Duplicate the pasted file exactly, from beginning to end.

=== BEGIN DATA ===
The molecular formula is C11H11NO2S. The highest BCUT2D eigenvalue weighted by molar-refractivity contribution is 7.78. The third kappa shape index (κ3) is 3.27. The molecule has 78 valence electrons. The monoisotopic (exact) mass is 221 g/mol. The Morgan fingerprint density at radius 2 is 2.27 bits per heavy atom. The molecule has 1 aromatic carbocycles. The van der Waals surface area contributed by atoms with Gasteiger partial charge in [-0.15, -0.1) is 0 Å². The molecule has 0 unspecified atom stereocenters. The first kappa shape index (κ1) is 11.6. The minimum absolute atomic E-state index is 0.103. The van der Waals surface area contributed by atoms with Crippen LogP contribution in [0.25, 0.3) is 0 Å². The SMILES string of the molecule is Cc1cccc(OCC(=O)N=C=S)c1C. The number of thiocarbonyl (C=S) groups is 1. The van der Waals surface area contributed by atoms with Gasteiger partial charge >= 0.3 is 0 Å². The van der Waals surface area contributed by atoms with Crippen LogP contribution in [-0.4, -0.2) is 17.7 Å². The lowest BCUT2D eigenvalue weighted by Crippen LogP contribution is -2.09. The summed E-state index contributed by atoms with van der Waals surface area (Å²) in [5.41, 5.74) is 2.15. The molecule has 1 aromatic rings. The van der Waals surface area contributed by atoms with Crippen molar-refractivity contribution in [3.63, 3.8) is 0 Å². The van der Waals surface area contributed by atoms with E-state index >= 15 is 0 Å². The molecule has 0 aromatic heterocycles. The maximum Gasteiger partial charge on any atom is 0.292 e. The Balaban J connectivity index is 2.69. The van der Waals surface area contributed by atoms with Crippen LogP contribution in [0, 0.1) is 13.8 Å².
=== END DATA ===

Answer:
The molecular formula is C11H11NO2S. The highest BCUT2D eigenvalue weighted by molar-refractivity contribution is 7.78. The third kappa shape index (κ3) is 3.27. The molecule has 78 valence electrons. The monoisotopic (exact) mass is 221 g/mol. The Morgan fingerprint density at radius 2 is 2.27 bits per heavy atom. The molecule has 1 aromatic carbocycles. The van der Waals surface area contributed by atoms with Gasteiger partial charge in [-0.15, -0.1) is 0 Å². The molecule has 0 unspecified atom stereocenters. The first kappa shape index (κ1) is 11.6. The minimum absolute atomic E-state index is 0.103. The van der Waals surface area contributed by atoms with Crippen LogP contribution in [0.25, 0.3) is 0 Å². The SMILES string of the molecule is Cc1cccc(OCC(=O)N=C=S)c1C. The number of thiocarbonyl (C=S) groups is 1. The van der Waals surface area contributed by atoms with Gasteiger partial charge >= 0.3 is 0 Å². The van der Waals surface area contributed by atoms with Crippen LogP contribution in [-0.4, -0.2) is 17.7 Å². The lowest BCUT2D eigenvalue weighted by Crippen LogP contribution is -2.09. The summed E-state index contributed by atoms with van der Waals surface area (Å²) in [5.41, 5.74) is 2.15. The molecule has 1 aromatic rings. The van der Waals surface area contributed by atoms with Crippen molar-refractivity contribution in [3.63, 3.8) is 0 Å². The van der Waals surface area contributed by atoms with E-state index >= 15 is 0 Å². The molecule has 0 aromatic heterocycles. The maximum Gasteiger partial charge on any atom is 0.292 e. The Balaban J connectivity index is 2.69. The van der Waals surface area contributed by atoms with Crippen LogP contribution in [0, 0.1) is 13.8 Å².